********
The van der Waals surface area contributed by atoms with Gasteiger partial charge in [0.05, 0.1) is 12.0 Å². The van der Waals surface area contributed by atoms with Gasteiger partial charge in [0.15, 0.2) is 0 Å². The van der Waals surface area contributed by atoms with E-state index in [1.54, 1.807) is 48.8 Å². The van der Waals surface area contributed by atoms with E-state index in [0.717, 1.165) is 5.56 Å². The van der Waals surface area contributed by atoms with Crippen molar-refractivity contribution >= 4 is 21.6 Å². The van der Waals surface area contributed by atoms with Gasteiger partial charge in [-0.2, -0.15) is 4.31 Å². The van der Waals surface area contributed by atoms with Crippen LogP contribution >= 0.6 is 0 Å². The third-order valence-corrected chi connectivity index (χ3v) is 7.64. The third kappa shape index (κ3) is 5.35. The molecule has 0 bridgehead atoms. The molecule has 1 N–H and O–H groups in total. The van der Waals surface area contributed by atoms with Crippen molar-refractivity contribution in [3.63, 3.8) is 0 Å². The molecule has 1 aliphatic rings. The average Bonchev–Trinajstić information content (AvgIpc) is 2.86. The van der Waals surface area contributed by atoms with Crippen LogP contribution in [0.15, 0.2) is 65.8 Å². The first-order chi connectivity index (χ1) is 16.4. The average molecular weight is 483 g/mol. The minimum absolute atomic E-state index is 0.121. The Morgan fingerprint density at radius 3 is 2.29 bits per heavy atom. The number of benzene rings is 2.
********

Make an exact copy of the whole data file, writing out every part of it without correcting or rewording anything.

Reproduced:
The van der Waals surface area contributed by atoms with Gasteiger partial charge in [0.05, 0.1) is 12.0 Å². The van der Waals surface area contributed by atoms with Gasteiger partial charge in [0.15, 0.2) is 0 Å². The van der Waals surface area contributed by atoms with E-state index in [1.54, 1.807) is 48.8 Å². The van der Waals surface area contributed by atoms with E-state index in [0.717, 1.165) is 5.56 Å². The van der Waals surface area contributed by atoms with Crippen molar-refractivity contribution >= 4 is 21.6 Å². The van der Waals surface area contributed by atoms with Gasteiger partial charge in [-0.2, -0.15) is 4.31 Å². The van der Waals surface area contributed by atoms with Crippen LogP contribution >= 0.6 is 0 Å². The third-order valence-corrected chi connectivity index (χ3v) is 7.64. The third kappa shape index (κ3) is 5.35. The molecule has 0 bridgehead atoms. The molecule has 1 N–H and O–H groups in total. The van der Waals surface area contributed by atoms with Crippen molar-refractivity contribution in [3.63, 3.8) is 0 Å². The molecule has 1 aliphatic rings. The average Bonchev–Trinajstić information content (AvgIpc) is 2.86. The van der Waals surface area contributed by atoms with Crippen LogP contribution in [0.15, 0.2) is 65.8 Å². The first-order chi connectivity index (χ1) is 16.4. The average molecular weight is 483 g/mol. The minimum absolute atomic E-state index is 0.121. The Morgan fingerprint density at radius 3 is 2.29 bits per heavy atom. The number of benzene rings is 2.